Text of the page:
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Here’s How 100 Rides on The Peloton Bike Changed 5 Different Members’ Lives

Here’s How 100 Rides on The Peloton Bike Changed 5 Different Members’ Lives

True stories of joining the Century Club

By Lucy MaherUpdated January 28, 2020


We've all seen the t-shirts, envied the balloons, and heard the shoutouts. But what does reaching 100 rides on the Peloton Bike feel like?

“I remember being so excited to take the class and feeling so grateful and proud of my accomplishment,” says Kelly Close, 44, from Tonawanda, NY. She celebrated her century ride on February 20, 2016, three months after her bike was delivered. However, it wasn’t until three months after that ride that her performance on the bike truly sunk in.

“My life changed shortly after my 100th ride when I was diagnosed with thyroid cancer on May 9,” she says. “Looking back now, this bike and this community saved my life. It allowed me to continue to exercise through surgery and treatment and have a safe space to be vulnerable. It gave me people in my life that have stood by my side for the last four years that I may have never encountered due to geography – people I am lucky to call my friends.”

Ashok Rai took a bit longer to reach 100 rides – he received his bike in November 2015 and he rode his century ride during that year’s Home Rider Invasion, now known as Homecoming. Over the course of those months, he saw his resting heart rate drop from the 80s to 60s and his waistline from 36 inches to 30. Most importantly, he describes his mental health as going from “don’t even ask” to “happy, motivated, in love.”

“It was an amazing experience because it wasn’t my style to do any type of exercise on a regular basis,” he says. “Like many, I was an off-and-on workout guy. The one passion I did have was road biking, but in Wisconsin that was a summer-only thing for me. Peloton changed all of that for me almost four years ago now. The milestones were huge motivators for me, especially #100.”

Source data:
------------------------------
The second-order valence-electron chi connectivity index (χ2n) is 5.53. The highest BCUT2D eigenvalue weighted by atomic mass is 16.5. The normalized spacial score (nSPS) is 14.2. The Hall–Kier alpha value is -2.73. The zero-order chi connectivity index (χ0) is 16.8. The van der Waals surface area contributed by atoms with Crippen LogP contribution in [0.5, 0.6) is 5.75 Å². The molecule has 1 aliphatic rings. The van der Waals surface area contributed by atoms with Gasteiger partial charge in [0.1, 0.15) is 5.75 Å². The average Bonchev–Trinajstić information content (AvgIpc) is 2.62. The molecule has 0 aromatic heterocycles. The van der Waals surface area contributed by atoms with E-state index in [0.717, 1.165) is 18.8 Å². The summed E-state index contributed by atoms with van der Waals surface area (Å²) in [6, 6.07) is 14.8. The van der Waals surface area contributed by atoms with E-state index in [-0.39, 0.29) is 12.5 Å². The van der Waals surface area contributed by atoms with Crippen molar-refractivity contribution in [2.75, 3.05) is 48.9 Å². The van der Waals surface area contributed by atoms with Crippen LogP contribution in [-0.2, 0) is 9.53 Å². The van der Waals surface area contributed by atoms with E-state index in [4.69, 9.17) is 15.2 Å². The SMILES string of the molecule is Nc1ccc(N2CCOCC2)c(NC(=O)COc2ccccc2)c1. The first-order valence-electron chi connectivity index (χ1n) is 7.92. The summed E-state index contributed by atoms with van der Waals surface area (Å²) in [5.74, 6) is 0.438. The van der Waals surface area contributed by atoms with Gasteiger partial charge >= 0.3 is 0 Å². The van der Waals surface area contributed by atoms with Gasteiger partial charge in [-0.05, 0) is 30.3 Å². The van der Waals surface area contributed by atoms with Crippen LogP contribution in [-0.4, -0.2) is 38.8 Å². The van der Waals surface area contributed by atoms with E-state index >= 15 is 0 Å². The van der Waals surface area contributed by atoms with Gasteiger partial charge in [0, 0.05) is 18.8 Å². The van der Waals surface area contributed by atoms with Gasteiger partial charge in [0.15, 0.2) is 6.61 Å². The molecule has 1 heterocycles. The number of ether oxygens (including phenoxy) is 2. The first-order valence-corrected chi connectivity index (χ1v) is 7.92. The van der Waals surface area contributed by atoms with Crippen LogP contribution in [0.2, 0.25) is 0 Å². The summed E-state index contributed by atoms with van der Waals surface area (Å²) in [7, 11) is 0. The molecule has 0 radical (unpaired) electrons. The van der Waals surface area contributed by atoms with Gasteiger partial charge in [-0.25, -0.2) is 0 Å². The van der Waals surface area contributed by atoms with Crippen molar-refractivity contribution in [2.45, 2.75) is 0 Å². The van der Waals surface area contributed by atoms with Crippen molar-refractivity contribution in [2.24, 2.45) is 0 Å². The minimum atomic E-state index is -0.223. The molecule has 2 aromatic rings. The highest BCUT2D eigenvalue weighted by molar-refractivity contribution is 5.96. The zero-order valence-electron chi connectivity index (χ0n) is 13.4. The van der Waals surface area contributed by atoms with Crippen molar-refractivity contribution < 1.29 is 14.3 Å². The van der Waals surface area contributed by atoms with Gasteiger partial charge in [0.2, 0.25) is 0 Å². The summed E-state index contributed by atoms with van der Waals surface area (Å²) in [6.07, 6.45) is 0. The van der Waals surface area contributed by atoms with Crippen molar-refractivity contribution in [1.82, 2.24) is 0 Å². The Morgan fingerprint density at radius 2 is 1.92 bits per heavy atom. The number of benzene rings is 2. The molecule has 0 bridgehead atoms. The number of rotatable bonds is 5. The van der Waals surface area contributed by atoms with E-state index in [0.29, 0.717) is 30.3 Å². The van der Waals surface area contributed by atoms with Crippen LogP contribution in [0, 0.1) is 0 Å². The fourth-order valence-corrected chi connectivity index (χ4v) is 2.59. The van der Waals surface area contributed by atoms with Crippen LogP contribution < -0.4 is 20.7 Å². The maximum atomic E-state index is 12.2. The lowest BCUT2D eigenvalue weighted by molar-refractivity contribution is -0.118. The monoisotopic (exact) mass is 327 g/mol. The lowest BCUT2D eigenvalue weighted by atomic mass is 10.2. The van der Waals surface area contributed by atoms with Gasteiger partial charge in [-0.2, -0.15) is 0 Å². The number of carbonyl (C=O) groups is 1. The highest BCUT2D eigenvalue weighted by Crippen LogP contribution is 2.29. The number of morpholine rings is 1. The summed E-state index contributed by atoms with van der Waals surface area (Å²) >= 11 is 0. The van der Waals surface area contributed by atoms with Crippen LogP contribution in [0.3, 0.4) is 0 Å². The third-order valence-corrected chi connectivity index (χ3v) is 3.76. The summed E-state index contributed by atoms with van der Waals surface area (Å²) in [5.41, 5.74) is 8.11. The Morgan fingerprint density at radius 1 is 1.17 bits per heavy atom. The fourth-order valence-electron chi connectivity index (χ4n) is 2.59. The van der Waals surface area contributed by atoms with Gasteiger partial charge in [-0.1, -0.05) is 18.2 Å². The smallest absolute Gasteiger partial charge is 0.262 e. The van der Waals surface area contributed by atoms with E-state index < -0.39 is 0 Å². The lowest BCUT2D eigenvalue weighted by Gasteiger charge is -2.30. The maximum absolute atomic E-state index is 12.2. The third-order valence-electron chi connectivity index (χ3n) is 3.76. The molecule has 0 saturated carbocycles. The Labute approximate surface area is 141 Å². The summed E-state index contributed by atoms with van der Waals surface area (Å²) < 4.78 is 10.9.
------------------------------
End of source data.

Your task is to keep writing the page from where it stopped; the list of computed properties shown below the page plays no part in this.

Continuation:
Even if you're not at Homecoming, there’s the celebratory aspect of reaching 100 rides. Some riders alert their leaderboard friends and enjoy kudos from those also riding live. Others decorate their bikes and work out areas for the occasion.

Ian Wichman, 48, from Dix Hills, NY, surprised his wife Lisa, 49, for her 100th ride in the studio in November 2015 by placing flowers and a card in a locker and giving Lisa’s friend the code. “I loved it and it was a great accomplishment,” she says. “There weren’t a lot of riders at the time so it was really a big deal because you were no doubt the only one at the time.”

Adrian Cotton, MD, chief of medical operations at Loma Linda University Health says celebrating goals and milestones isn't just for fun--it can truly aid in maintaining your fitness motivation.

“It’s like being in kindergarten and getting a gold star from the teacher — everyone wants to feel successful and appreciated,” he says, “and having milestones noticed and rewarded can help with that.”

David Barnett can relate to that. He describes reaching 100 rides as experiencing “tremendous sense of achievement.” Though Barnett, 63, from Dallas, worked out with a personal trainer, he lacked aerobic fitness. In the nine months it took him to reach 100 rides after receiving his bike in February 2015, he has since reached 1000, 1100 and 1200 in three and a half months each.

“Peloton has given me the tools and motivation I needed to sustain a level of fitness for the last five years,” he says. “I enjoy exercising using my Peloton more than at any time since my youth.”